Thursday, August 27, 2009

Pistols! Treason! Murder!: Punk History

Iain McCalman described Pistols! Treason! Murder! as 'punk history'. I suspect he was simply free-associating (Pistols! = Sex Pistols = punk), but in the spirit of 1977 (or 1976 for purists), I decided to pre-empt the inevitable question - what exactly is punk history? - by inventing a post-facto manifesto for this non-existent movement. The manifesto has four points.

1. We mean it man. Total cynicism towards the conventional pieties of historical writing combined with passionate commitment to a particular subject.

2. Boredom. Get it over with as fast as you can: maximum speed, maximum aggression. Why use eight thousand words when eight hundred will do, or eighty? If anything gets in the way of the forward momentum of the story, including contextual information, feel free to ignore it. Cut until it bleeds.

(Alternatively, lavish attention on details that other writers would dismiss as irrelevant. This inversion of the rule is equally important. Why use eighty words when you can use eight hundred, or eight thousand?)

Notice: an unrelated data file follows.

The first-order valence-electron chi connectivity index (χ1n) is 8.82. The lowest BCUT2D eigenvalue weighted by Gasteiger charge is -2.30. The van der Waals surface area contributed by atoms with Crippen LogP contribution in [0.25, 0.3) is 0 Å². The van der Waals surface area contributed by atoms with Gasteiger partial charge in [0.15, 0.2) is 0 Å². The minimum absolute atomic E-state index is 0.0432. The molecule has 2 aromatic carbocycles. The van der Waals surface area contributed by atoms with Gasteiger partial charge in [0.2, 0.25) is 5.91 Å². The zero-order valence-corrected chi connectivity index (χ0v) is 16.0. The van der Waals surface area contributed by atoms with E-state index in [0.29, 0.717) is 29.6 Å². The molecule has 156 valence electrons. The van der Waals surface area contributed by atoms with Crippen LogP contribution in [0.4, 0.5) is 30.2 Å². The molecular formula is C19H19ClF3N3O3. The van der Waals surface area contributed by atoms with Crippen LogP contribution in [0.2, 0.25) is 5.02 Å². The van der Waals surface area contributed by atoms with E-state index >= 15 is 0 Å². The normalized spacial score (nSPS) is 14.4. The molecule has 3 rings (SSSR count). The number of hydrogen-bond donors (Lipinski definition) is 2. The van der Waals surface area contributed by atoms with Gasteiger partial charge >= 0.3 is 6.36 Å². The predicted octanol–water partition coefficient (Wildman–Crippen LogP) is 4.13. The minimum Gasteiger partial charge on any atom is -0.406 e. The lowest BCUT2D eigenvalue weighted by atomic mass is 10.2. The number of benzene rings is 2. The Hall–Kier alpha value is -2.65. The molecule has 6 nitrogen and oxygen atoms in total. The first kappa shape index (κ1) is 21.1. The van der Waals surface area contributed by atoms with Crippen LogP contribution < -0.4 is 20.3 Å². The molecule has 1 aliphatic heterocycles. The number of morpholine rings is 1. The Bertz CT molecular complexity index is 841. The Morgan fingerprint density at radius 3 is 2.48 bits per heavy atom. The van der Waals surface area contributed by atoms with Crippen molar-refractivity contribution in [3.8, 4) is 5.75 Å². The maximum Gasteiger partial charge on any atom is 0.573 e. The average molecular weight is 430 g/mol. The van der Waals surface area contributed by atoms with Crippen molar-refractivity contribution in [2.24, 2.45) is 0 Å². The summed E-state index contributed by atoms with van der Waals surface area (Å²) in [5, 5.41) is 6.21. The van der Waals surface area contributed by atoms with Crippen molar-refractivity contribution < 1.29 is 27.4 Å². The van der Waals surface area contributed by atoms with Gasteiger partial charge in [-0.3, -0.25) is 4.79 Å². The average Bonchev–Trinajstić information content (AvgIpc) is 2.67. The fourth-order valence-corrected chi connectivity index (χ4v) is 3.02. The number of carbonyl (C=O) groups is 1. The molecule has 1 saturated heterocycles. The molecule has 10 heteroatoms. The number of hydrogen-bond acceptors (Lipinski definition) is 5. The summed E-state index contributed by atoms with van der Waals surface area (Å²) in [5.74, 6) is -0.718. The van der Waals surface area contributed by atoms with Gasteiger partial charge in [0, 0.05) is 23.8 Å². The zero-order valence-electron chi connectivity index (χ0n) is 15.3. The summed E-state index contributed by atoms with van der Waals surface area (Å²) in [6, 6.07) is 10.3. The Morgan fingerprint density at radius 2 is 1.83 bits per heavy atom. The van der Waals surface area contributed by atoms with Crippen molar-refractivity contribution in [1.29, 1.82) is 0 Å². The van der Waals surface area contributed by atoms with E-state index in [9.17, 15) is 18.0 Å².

3. Do it yourself. Why should you be limited by someone else’s lack of imagination? You don’t have an unlimited budget. So what? Script the illustrations yourself. Supervise their production. Provide a design brief. Tell the typesetter what you want. Don’t try and do other people’s job for them – they’re better at it than you are – but be involved. Have an opinion. Be prepared to justify it.

4. No future. Write as if your career is already over. You have nothing left to lose, so it doesn’t matter who you offend.

Gerolamo Vano is the ideal subject for such a history. Vano stands not only for aggressive indifference to pious convention, but also for unlimited cynicism, maximum exploitation of a limited talent by ruthless opportunism, an almost ascetic indifference to the suffering of others, and a willingness to exploit the fear and credulity of his employers for his own gain. Unique among his contemporaries, Vano understood the uselessness of all sectarian rhetoric in the brave new world of espionage. He confined all references to such trivial distractions to the one place where they might serve some purpose: requests for money. Only when pleading for more ducats did Vano adopt the guise of a patriot. For Vano, the only thing that mattered was keeping the audience’s attention, by any means necessary.

I admire him tremendously. I hope to emulate his success.


N.B. Some of these points were discussed in an interview with Phillip Adams on Radio National's Late Night Live. The audio file of this interview is available in the Press section of my site (under 15 February 2007).

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